NSF: We have been working in the community for many years and who is this community? What aspect of this community are we talking about? Communities are never homogenous. There are multiple people, with multiple layers and diverse groups within each community. Muslim women are also a part of the community. If today they are celebrating and elated about the judgement, are they not a part of the community? Not just Muslim women but even Muslim men have come and celebrating the success. They have come to out centres to show their support and told us that this is a good move which should have been done long time ago.  Of course there are reservations about the judgement, which we do understand. There are limitations in applicability and implementation. But the fact is that it has been welcomed by all the groups. So which is this community we are talking about that are resisting the judgement? Of course there are religious groups, patriarchal groups, who are resisting it. But apart from that, we have received an overwhelming support. What else do we need?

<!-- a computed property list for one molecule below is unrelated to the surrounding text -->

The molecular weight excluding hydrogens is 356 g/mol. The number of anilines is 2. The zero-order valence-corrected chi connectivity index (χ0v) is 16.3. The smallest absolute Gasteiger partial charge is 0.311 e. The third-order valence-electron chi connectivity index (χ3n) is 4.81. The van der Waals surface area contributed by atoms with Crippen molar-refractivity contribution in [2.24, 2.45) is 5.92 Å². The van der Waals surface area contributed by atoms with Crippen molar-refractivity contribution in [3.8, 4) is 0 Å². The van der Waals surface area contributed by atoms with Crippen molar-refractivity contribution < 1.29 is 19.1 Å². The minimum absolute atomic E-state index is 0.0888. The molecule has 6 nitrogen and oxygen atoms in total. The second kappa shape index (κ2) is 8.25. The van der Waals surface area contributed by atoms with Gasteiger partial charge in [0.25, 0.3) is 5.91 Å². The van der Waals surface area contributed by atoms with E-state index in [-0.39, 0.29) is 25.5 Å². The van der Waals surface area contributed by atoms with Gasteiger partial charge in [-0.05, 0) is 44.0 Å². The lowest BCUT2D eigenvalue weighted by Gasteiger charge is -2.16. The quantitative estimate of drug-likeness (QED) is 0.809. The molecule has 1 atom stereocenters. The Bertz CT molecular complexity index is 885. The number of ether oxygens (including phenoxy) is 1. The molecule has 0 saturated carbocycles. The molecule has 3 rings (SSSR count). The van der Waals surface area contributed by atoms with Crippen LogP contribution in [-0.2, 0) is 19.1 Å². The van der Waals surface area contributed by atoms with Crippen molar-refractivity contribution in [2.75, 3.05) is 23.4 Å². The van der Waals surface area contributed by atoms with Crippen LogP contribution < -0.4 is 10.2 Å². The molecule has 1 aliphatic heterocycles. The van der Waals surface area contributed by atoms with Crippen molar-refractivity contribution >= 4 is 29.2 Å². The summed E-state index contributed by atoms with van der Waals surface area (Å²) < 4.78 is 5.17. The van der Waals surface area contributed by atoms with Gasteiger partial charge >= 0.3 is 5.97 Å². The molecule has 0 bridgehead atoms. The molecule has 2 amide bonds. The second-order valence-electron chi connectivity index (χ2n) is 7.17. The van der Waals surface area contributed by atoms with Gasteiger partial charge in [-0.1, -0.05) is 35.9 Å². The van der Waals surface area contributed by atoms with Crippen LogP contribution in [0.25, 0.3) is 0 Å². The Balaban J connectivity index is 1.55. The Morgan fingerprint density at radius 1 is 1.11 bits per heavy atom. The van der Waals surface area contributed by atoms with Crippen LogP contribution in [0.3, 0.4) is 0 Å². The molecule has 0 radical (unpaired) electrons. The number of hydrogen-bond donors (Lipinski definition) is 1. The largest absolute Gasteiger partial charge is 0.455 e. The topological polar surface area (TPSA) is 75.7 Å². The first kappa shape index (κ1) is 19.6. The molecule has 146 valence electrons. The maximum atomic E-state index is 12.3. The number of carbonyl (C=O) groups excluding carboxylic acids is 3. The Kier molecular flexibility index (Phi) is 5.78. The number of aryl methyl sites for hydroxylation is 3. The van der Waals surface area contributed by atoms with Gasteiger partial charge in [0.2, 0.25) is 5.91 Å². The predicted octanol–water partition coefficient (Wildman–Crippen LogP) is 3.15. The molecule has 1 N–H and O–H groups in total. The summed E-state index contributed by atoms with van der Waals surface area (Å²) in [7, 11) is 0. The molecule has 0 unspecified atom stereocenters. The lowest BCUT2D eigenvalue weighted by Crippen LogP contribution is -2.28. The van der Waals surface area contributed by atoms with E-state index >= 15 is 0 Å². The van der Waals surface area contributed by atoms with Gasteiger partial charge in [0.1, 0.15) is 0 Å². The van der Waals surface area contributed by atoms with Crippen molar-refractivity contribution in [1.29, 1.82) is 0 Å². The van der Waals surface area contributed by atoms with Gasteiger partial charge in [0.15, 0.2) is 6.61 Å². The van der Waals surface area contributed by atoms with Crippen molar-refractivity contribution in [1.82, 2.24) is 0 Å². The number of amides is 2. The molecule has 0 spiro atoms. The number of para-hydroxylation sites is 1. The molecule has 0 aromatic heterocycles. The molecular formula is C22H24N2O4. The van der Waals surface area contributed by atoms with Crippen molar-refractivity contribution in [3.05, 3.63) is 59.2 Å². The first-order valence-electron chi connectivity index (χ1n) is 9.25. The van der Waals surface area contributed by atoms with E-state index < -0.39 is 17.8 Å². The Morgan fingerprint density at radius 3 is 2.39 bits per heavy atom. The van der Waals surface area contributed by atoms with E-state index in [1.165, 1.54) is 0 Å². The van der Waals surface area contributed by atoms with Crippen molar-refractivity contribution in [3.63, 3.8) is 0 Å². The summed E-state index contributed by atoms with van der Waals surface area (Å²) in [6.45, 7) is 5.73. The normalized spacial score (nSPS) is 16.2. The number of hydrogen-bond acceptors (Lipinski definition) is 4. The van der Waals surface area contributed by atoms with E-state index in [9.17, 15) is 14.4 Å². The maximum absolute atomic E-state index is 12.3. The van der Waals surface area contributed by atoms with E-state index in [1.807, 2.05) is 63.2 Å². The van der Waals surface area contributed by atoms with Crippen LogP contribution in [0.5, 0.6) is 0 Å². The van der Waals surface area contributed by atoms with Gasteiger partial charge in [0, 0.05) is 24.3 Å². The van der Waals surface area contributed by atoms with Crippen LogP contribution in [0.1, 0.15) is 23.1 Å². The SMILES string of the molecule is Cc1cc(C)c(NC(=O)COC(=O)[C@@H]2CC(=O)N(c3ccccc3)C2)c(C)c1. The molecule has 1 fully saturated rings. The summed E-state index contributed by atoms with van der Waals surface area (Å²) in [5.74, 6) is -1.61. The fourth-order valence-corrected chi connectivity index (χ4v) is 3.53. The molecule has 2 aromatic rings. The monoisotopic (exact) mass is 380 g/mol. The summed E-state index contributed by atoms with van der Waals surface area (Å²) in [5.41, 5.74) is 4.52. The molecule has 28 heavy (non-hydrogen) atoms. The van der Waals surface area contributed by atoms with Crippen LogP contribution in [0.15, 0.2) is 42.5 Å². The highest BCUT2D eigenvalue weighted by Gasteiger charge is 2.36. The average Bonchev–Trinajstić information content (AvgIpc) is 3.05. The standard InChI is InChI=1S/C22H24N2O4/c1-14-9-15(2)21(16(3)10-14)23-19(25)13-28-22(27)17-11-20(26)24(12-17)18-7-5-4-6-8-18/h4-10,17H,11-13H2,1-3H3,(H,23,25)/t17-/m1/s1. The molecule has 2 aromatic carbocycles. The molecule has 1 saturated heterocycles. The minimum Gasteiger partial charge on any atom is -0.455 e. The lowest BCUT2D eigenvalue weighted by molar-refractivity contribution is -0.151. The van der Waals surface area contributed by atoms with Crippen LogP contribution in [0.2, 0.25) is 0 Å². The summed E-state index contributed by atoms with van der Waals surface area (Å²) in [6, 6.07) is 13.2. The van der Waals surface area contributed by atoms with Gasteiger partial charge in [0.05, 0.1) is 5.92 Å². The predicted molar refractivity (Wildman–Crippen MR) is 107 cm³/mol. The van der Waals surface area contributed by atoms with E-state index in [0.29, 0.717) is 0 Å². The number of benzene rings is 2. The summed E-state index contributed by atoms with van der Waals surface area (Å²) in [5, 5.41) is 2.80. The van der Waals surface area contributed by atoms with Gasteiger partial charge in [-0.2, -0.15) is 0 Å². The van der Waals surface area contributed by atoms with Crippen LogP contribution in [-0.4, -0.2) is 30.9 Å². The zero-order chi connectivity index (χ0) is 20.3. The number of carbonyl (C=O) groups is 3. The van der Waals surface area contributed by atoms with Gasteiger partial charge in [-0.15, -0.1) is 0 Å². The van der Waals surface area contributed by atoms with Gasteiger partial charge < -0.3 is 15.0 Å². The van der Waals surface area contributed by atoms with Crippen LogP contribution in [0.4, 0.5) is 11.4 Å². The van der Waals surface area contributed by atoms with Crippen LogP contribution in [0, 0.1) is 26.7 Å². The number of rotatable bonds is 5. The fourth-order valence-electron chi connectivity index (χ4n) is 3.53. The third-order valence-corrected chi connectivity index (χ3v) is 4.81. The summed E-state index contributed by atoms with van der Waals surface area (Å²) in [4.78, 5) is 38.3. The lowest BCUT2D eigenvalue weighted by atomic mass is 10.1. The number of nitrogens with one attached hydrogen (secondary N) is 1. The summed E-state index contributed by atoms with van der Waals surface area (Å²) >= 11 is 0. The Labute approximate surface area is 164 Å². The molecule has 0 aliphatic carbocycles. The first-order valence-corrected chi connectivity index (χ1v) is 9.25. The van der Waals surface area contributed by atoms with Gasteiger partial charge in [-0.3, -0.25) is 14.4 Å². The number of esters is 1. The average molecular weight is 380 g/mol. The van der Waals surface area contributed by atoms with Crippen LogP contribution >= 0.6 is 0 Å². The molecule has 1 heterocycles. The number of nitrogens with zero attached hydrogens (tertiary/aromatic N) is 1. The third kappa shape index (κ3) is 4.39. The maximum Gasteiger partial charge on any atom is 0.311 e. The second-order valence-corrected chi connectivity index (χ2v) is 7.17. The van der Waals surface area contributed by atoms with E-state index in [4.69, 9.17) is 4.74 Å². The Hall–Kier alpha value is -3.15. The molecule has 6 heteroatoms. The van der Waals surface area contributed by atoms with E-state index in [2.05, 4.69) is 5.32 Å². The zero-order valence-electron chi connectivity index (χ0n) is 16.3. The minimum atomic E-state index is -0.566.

ES: The current government has launched into a campaign to take the credit of the struggle of muslim women's groups to invalidate instantaneous talaq. Any word on that?

NSF: Whenever the State picks up an issue of a certain section, and they are able to achieve something, why should it not take credit? What has ever stopped the Congress from taking credit? This government is only able to take credit only because there are 5 victims who have gone to the Supreme Court. This is unprecedented. BMMA is not an organization with two women, there are one lakh of us. We have gone to the Supreme Court and the Central Government had no option but to accept this. When five women who are victims, with no political support or vendetta, approach the Court, it has to have an impact. The State is able to see that and if it is taking credit, why not? What have the other political parties done to even take that credit? Had Rajiv Gandhi accepted the Supreme Court’s judgement in 1986 and if they didn’t enfore that law on the community, then Rajiv Gandhi could have taken credit too.